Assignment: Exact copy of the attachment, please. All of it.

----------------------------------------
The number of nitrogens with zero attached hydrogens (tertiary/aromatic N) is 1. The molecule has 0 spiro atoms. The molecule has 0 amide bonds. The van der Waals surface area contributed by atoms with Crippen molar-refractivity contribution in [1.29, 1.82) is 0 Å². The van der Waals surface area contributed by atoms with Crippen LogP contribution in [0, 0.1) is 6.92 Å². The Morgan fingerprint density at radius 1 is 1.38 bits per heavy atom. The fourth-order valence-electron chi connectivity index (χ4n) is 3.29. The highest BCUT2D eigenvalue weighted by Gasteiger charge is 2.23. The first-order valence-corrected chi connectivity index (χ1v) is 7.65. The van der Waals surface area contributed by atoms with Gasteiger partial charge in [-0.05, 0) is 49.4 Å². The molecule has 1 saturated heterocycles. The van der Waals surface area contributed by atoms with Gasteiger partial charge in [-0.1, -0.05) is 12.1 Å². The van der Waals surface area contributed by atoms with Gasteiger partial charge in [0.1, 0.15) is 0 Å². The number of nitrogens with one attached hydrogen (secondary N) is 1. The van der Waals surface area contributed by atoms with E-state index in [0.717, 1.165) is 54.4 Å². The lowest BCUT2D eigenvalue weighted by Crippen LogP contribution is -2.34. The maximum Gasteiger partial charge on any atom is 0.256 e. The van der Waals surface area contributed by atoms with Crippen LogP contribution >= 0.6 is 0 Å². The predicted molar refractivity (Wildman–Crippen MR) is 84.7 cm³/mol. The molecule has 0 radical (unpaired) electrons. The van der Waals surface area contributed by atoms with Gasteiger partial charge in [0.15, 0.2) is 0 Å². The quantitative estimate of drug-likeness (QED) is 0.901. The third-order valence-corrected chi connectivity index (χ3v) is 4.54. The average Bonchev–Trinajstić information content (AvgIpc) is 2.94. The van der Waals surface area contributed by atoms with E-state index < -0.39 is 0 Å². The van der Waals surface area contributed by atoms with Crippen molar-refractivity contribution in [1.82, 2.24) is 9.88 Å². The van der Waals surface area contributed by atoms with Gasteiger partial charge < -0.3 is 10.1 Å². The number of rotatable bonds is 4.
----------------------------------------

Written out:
The number of nitrogens with zero attached hydrogens (tertiary/aromatic N) is 1. The molecule has 0 spiro atoms. The molecule has 0 amide bonds. The van der Waals surface area contributed by atoms with Crippen molar-refractivity contribution in [1.29, 1.82) is 0 Å². The van der Waals surface area contributed by atoms with Crippen LogP contribution in [0, 0.1) is 6.92 Å². The Morgan fingerprint density at radius 1 is 1.38 bits per heavy atom. The fourth-order valence-electron chi connectivity index (χ4n) is 3.29. The highest BCUT2D eigenvalue weighted by Gasteiger charge is 2.23. The first-order valence-corrected chi connectivity index (χ1v) is 7.65. The van der Waals surface area contributed by atoms with Gasteiger partial charge in [-0.05, 0) is 49.4 Å². The molecule has 1 saturated heterocycles. The van der Waals surface area contributed by atoms with Gasteiger partial charge in [-0.1, -0.05) is 12.1 Å². The van der Waals surface area contributed by atoms with Gasteiger partial charge in [0.1, 0.15) is 0 Å². The number of nitrogens with one attached hydrogen (secondary N) is 1. The van der Waals surface area contributed by atoms with E-state index in [0.717, 1.165) is 54.4 Å². The lowest BCUT2D eigenvalue weighted by Crippen LogP contribution is -2.34. The maximum Gasteiger partial charge on any atom is 0.256 e. The van der Waals surface area contributed by atoms with Crippen LogP contribution >= 0.6 is 0 Å². The predicted molar refractivity (Wildman–Crippen MR) is 84.7 cm³/mol. The molecule has 0 radical (unpaired) electrons. The van der Waals surface area contributed by atoms with Gasteiger partial charge in [0.15, 0.2) is 0 Å². The quantitative estimate of drug-likeness (QED) is 0.901. The third-order valence-corrected chi connectivity index (χ3v) is 4.54. The average Bonchev–Trinajstić information content (AvgIpc) is 2.94. The van der Waals surface area contributed by atoms with E-state index < -0.39 is 0 Å². The van der Waals surface area contributed by atoms with Crippen molar-refractivity contribution in [1.82, 2.24) is 9.88 Å². The van der Waals surface area contributed by atoms with Gasteiger partial charge < -0.3 is 10.1 Å². The number of rotatable bonds is 4.